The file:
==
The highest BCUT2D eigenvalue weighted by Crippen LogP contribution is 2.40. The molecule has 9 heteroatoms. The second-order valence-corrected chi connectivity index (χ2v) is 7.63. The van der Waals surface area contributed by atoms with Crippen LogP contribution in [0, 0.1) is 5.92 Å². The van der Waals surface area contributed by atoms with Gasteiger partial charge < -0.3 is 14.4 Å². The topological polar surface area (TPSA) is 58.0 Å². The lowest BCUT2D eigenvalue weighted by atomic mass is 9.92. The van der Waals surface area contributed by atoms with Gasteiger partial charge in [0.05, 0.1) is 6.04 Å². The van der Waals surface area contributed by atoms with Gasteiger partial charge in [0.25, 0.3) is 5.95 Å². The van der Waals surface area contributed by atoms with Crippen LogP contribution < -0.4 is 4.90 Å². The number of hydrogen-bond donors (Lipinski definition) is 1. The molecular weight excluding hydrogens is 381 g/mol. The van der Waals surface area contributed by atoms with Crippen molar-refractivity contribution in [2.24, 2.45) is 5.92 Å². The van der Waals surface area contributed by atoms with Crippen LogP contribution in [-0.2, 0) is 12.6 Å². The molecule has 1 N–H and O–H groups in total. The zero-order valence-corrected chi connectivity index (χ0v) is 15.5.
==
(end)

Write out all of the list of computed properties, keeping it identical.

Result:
The highest BCUT2D eigenvalue weighted by Crippen LogP contribution is 2.40. The molecule has 9 heteroatoms. The second-order valence-corrected chi connectivity index (χ2v) is 7.63. The van der Waals surface area contributed by atoms with Crippen LogP contribution in [0, 0.1) is 5.92 Å². The van der Waals surface area contributed by atoms with Gasteiger partial charge < -0.3 is 14.4 Å². The topological polar surface area (TPSA) is 58.0 Å². The lowest BCUT2D eigenvalue weighted by atomic mass is 9.92. The van der Waals surface area contributed by atoms with Gasteiger partial charge in [0.05, 0.1) is 6.04 Å². The van der Waals surface area contributed by atoms with Gasteiger partial charge in [0.25, 0.3) is 5.95 Å². The van der Waals surface area contributed by atoms with Crippen LogP contribution < -0.4 is 4.90 Å². The number of hydrogen-bond donors (Lipinski definition) is 1. The molecular weight excluding hydrogens is 381 g/mol. The van der Waals surface area contributed by atoms with Crippen molar-refractivity contribution in [2.24, 2.45) is 5.92 Å². The van der Waals surface area contributed by atoms with Crippen LogP contribution in [-0.2, 0) is 12.6 Å². The molecule has 1 N–H and O–H groups in total. The zero-order valence-corrected chi connectivity index (χ0v) is 15.5.